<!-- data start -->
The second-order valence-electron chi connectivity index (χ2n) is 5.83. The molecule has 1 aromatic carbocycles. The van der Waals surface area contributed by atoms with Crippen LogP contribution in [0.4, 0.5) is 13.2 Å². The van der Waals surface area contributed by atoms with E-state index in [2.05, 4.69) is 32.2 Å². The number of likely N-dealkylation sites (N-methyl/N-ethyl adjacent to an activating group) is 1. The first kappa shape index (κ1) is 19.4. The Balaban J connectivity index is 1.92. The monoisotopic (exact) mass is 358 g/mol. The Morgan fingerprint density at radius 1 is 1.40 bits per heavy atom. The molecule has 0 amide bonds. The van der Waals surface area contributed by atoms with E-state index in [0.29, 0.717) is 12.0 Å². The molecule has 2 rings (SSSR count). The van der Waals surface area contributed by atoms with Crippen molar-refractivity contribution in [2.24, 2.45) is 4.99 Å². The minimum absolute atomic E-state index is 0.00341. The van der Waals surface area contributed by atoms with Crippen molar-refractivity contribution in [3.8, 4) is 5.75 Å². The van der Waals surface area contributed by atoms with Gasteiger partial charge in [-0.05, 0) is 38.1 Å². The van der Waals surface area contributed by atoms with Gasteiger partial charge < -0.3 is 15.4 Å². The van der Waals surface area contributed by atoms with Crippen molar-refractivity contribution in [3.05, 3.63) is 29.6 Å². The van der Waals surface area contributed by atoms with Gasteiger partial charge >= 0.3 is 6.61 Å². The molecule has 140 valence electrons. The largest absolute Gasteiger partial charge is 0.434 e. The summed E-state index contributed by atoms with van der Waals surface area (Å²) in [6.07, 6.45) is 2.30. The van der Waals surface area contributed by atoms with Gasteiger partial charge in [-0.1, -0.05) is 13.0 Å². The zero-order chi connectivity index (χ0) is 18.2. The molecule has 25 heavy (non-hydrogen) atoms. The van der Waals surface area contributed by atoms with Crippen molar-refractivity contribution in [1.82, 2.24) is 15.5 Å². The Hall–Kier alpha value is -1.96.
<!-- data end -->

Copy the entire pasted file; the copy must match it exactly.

The second-order valence-electron chi connectivity index (χ2n) is 5.83. The molecule has 1 aromatic carbocycles. The van der Waals surface area contributed by atoms with Crippen LogP contribution in [0.4, 0.5) is 13.2 Å². The van der Waals surface area contributed by atoms with E-state index in [2.05, 4.69) is 32.2 Å². The number of likely N-dealkylation sites (N-methyl/N-ethyl adjacent to an activating group) is 1. The first kappa shape index (κ1) is 19.4. The Balaban J connectivity index is 1.92. The monoisotopic (exact) mass is 358 g/mol. The Morgan fingerprint density at radius 1 is 1.40 bits per heavy atom. The molecule has 0 amide bonds. The van der Waals surface area contributed by atoms with E-state index in [0.29, 0.717) is 12.0 Å². The molecule has 2 rings (SSSR count). The van der Waals surface area contributed by atoms with Crippen molar-refractivity contribution in [2.24, 2.45) is 4.99 Å². The minimum absolute atomic E-state index is 0.00341. The van der Waals surface area contributed by atoms with Crippen molar-refractivity contribution in [3.8, 4) is 5.75 Å². The van der Waals surface area contributed by atoms with Gasteiger partial charge in [-0.05, 0) is 38.1 Å². The van der Waals surface area contributed by atoms with Gasteiger partial charge < -0.3 is 15.4 Å². The van der Waals surface area contributed by atoms with Crippen molar-refractivity contribution in [3.05, 3.63) is 29.6 Å². The van der Waals surface area contributed by atoms with Gasteiger partial charge >= 0.3 is 6.61 Å². The molecule has 140 valence electrons. The largest absolute Gasteiger partial charge is 0.434 e. The summed E-state index contributed by atoms with van der Waals surface area (Å²) in [6.07, 6.45) is 2.30. The van der Waals surface area contributed by atoms with Gasteiger partial charge in [-0.1, -0.05) is 13.0 Å². The zero-order chi connectivity index (χ0) is 18.2. The molecule has 25 heavy (non-hydrogen) atoms. The van der Waals surface area contributed by atoms with Crippen molar-refractivity contribution in [1.82, 2.24) is 15.5 Å². The Hall–Kier alpha value is -1.96.